We read lots of books, articles and sites in order to link some of the key aspects of the collection to the project. One thing which linked all the operations to every single person was blood. Blood is used in a lot of transfusions for operations, and had a lot of complex health implications.

    Initial research from NHS Blood and Transport, who manage all public donations of blood in the UK, stated that:

    • 67% was used to treat medical conditions including anaemia, cancer and blood disorders, such as sickle cell.
    • 27% was used in surgery, including cardiac surgery and emergency surgery
    • 6% was used to treat blood loss after childbirth

    We wanted to focus on these facts and tailor them to women of colour.

    Collaborating with experienced 3D makers

    To produce a prototype from fully recycled materials. We had a very low cost budget, and wanted to ensure we made the most of it as possible, by collaborating with makers who had true upcycling expertise. This also allowed us to reach a wider audience by interviewing them about their knowledge of women’s health and experience in museums. We also got really inventive with copper tape, and old suitcase and some acrylic offcuts to make the core game components.

    Bold illustrations with a human focus.

    One thing missing from a lot of medical diagrams was a person’s agency. We wanted to bring that back as the main focus of the work. For this, we used a cross section of a person’s body, while also showing their face, hair, piercings, and things which make them an individual.

  • The Impact


    “It’s astonishing to see how much donated blood goes to blood loss after childbirth – it’s literally saving two lives at once!”


    “Can we keep it?”


    “Oh, this reminds me – I was going to register to give blood the other day but I forgot. Thanks for reminding me, this was so fun!”

    RITA, 26

    The insights

    Many diversity and inclusion projects focus on celebrating external differences in people’s bodies, but rarely do we focus on the things we don’t see, like the clinical impacts of health and wellbeing. Taking a game which had a glossy and different exterior acted as a good pull for exploring internal health themes.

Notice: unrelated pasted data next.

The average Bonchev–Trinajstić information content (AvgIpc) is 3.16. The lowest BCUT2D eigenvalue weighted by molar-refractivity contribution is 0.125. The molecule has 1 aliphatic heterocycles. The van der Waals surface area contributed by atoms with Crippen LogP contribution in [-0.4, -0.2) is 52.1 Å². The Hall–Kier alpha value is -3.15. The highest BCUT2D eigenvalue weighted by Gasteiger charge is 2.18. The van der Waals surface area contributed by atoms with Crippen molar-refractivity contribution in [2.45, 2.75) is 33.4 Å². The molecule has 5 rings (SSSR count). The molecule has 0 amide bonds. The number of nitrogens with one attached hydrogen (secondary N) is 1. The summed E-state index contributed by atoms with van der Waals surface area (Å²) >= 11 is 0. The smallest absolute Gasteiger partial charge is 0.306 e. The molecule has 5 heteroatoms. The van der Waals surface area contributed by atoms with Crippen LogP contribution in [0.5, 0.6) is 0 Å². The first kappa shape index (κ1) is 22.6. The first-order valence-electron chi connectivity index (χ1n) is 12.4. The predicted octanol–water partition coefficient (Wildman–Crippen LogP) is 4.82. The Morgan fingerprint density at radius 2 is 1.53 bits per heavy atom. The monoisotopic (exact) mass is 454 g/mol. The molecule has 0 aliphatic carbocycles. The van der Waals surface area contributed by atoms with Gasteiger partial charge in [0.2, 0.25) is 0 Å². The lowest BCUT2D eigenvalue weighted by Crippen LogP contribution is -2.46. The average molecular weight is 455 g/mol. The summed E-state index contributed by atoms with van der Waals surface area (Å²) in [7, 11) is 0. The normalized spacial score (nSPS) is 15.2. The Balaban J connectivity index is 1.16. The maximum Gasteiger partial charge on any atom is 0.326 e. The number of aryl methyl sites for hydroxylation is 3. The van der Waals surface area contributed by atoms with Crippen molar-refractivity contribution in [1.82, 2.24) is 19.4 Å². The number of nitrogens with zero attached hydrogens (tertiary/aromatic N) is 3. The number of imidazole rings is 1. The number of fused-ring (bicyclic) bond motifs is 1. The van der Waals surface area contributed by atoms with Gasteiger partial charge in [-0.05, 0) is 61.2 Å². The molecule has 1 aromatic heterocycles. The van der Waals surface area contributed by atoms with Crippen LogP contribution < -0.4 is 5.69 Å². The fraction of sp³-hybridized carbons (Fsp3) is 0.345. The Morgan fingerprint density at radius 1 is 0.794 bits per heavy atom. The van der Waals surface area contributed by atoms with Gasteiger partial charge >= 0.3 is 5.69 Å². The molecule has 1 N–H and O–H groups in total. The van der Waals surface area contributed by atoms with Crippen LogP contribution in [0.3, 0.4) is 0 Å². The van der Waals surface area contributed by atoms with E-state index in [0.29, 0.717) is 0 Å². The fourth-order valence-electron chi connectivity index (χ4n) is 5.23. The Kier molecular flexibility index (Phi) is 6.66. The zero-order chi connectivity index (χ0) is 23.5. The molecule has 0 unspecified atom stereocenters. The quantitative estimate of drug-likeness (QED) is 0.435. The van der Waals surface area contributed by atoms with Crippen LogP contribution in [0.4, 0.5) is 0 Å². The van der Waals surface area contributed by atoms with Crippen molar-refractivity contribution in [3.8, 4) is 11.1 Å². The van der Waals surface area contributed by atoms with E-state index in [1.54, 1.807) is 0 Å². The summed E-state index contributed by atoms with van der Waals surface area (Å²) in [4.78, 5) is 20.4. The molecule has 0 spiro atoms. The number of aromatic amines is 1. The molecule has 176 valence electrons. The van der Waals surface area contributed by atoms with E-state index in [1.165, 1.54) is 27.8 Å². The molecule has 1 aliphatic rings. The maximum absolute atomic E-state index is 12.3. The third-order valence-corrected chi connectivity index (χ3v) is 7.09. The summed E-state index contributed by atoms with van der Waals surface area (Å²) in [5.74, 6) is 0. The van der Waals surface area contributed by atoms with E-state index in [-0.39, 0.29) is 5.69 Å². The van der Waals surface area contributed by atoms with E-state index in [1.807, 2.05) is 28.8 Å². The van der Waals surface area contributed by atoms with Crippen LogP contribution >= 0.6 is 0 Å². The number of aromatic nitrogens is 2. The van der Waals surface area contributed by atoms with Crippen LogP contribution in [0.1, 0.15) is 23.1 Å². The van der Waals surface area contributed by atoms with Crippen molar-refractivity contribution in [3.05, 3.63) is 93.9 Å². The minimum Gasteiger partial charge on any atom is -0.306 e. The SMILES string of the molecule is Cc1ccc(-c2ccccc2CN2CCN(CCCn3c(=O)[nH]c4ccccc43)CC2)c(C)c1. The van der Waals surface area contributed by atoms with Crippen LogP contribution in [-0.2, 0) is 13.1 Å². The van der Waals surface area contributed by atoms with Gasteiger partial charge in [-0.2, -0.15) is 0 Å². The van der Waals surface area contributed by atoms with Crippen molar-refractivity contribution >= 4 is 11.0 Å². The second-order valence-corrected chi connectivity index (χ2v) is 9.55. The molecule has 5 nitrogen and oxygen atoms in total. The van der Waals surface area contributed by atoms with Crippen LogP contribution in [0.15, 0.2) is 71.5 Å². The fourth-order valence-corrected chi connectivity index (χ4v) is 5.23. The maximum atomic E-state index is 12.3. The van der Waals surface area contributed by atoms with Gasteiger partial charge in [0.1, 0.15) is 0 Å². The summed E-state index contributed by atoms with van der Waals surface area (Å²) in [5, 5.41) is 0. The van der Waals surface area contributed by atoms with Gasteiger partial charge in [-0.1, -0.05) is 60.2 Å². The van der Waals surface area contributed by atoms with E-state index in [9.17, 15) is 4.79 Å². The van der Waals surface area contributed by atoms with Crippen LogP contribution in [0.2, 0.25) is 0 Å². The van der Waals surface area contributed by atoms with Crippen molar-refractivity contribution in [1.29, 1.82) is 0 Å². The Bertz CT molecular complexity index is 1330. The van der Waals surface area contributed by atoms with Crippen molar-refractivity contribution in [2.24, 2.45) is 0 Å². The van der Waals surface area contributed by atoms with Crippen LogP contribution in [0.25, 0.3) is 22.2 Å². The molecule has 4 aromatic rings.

The Results

    • 2 women signing up to donate blood on the spot – with the potential to help 18 adults each year
    • A reusable operation game in the museum’s permanent collection which is used for children’s visits

  • If we could do it again...

    At On the Mend, we are honest about our successes and our failures. We know that we can never fix every single problem with a single interaction. Below are some of our key reflections, and things we would change if we could repeat this work:

    Manage queues! – Many other venues were fully booked nearby, meaning that floods of crowds were heading to a venue which had a 30 person limit. A lot of the time, people had arrived at the venue to discover that they had queued up for a 10 minute activity. We should have accounted for this and provided a way to manage queues.

    Include a QR code or some means to make signing up for blood donations quicker and easier. Lots of people asked about signing up but would be dissuaded from having to search about blood donations on their phones. We should have had some physical and digital material at hand to help with this.

    Highlight the underlying concept when introducing the game Our event was a pop up straight after the live operation demonstration. In the introductory speech, we should have made clear that we were focusing on highlighting what happens to blood donations and how important the role of women of colour was. This might have grabbed the attention of those more interested in healthcare equality, but less interested in a game.

    Include two facilitators! This event was facilitated by one person, meaning that a lot of the time Sophia had to speak to people about health awareness while also managing the mechanics of the game and making sure no one was accidentally damaging the venue! It was a lot for one person to handle and meant that we couldn’t focus as much on the quality of the health information conveyed.

  • People and press

  • The Team

    Illustration: Sophia Luu

    Visual Concepts and Storyboarding: Mathilda Della Torre

    Electronics: Minh Huynh

    Woodwork: Minh Huynh and Sophia Luu

    Research and Marketing: Rashmi Shankar

    Photography: Michael Tigchelaar

    Partners: Emerge Festival and the Old Operating Theatre. Special thanks to Svetlana and Monica.

    Special Thanks to Josie at Machines Room and Peter from Solowood Recylcing for helping us sourcing materials and prop space!